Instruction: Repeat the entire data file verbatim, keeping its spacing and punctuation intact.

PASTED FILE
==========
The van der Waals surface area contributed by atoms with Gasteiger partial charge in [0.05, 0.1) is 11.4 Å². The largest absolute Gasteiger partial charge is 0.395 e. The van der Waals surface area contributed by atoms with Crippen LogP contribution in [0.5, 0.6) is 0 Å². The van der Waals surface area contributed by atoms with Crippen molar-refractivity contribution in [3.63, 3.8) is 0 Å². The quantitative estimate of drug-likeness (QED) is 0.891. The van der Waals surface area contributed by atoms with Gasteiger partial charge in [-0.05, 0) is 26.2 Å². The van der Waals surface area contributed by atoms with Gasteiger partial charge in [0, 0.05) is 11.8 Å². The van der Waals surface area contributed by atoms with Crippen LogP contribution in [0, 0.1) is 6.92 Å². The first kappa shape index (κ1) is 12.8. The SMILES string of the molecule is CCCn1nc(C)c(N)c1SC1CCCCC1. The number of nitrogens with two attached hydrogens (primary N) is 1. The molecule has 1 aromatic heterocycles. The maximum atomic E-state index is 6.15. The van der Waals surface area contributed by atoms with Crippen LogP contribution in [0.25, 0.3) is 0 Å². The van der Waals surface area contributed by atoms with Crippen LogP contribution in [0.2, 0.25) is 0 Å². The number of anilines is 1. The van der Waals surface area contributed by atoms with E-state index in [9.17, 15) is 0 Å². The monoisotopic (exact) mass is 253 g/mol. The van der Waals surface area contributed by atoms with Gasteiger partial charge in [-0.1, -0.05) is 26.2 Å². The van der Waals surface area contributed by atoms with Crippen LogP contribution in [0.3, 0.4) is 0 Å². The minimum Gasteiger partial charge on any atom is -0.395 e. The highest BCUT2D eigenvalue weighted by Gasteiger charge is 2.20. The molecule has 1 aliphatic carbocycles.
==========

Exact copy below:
The van der Waals surface area contributed by atoms with Gasteiger partial charge in [0.05, 0.1) is 11.4 Å². The largest absolute Gasteiger partial charge is 0.395 e. The van der Waals surface area contributed by atoms with Crippen LogP contribution in [0.5, 0.6) is 0 Å². The van der Waals surface area contributed by atoms with Crippen molar-refractivity contribution in [3.63, 3.8) is 0 Å². The quantitative estimate of drug-likeness (QED) is 0.891. The van der Waals surface area contributed by atoms with Gasteiger partial charge in [-0.05, 0) is 26.2 Å². The van der Waals surface area contributed by atoms with Gasteiger partial charge in [0, 0.05) is 11.8 Å². The van der Waals surface area contributed by atoms with Crippen LogP contribution in [0, 0.1) is 6.92 Å². The first kappa shape index (κ1) is 12.8. The SMILES string of the molecule is CCCn1nc(C)c(N)c1SC1CCCCC1. The number of nitrogens with two attached hydrogens (primary N) is 1. The molecule has 1 aromatic heterocycles. The maximum atomic E-state index is 6.15. The van der Waals surface area contributed by atoms with Crippen LogP contribution in [0.25, 0.3) is 0 Å². The van der Waals surface area contributed by atoms with Crippen LogP contribution in [0.2, 0.25) is 0 Å². The number of anilines is 1. The van der Waals surface area contributed by atoms with E-state index in [9.17, 15) is 0 Å². The monoisotopic (exact) mass is 253 g/mol. The van der Waals surface area contributed by atoms with Gasteiger partial charge in [-0.1, -0.05) is 26.2 Å². The van der Waals surface area contributed by atoms with Crippen LogP contribution in [0.3, 0.4) is 0 Å². The minimum Gasteiger partial charge on any atom is -0.395 e. The highest BCUT2D eigenvalue weighted by Gasteiger charge is 2.20. The molecule has 1 aliphatic carbocycles.